When Mao Zedong’s communists took power in China in 1949, their victory was supposed to herald a Marxist proletariat revolution that would create a workers’ paradise. Or at least that’s what the toiling masses were told. Reality proved somewhat different. Workers became cogs in Mao’s soulless industrial machine, controlled by the state and trapped in grinding poverty. After the advent of free-market reforms in the 1980s, millions slaved away in dank factories for meager wages, while the country’s communist cadres protected the foreign capitalists who exploited them. Those few workers brave enough to resist were beaten into submission—sometimes literally.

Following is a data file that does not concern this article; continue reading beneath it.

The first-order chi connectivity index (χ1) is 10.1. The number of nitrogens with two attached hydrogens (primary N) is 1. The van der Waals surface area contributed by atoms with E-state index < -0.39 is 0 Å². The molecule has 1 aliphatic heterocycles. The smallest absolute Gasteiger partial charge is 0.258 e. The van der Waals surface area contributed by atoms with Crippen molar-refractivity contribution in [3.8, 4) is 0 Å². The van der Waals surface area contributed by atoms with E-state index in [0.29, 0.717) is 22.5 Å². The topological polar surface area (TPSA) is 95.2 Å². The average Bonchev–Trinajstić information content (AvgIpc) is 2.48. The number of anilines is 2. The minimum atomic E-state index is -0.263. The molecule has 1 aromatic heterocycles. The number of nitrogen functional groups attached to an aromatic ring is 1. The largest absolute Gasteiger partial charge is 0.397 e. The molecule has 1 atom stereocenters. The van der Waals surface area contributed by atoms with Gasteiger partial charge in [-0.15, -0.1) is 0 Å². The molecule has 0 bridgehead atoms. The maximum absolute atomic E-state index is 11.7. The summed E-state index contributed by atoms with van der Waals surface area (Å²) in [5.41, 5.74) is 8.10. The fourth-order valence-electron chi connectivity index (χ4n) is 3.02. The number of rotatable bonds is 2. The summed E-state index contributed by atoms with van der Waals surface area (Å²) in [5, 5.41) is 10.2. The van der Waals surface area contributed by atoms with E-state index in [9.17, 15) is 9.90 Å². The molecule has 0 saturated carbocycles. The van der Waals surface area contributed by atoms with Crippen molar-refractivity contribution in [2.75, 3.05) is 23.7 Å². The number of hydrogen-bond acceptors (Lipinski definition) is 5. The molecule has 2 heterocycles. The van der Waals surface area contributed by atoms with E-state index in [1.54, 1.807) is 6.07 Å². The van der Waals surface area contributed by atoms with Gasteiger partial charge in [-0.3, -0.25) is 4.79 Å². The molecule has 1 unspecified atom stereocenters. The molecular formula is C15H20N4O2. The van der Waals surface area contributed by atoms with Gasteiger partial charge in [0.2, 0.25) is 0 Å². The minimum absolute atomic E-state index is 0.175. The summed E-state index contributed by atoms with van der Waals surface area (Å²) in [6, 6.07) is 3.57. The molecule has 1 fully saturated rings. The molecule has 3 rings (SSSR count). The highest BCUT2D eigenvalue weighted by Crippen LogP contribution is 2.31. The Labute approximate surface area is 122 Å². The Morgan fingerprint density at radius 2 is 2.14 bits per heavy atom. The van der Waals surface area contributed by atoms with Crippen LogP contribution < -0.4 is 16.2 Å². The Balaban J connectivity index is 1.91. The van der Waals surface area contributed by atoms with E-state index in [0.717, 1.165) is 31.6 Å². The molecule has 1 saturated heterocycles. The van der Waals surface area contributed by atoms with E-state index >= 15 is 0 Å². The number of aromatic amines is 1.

But over the past few years, Chinese workers have been fighting back. At the Power-One electric-adapter factory in Shenzhen one recent Monday afternoon, dozens of workers idly languish along the compound’s roadways, fanning themselves in the stifling summer heat. The assembly lines (then in the process of being sold by Swiss…

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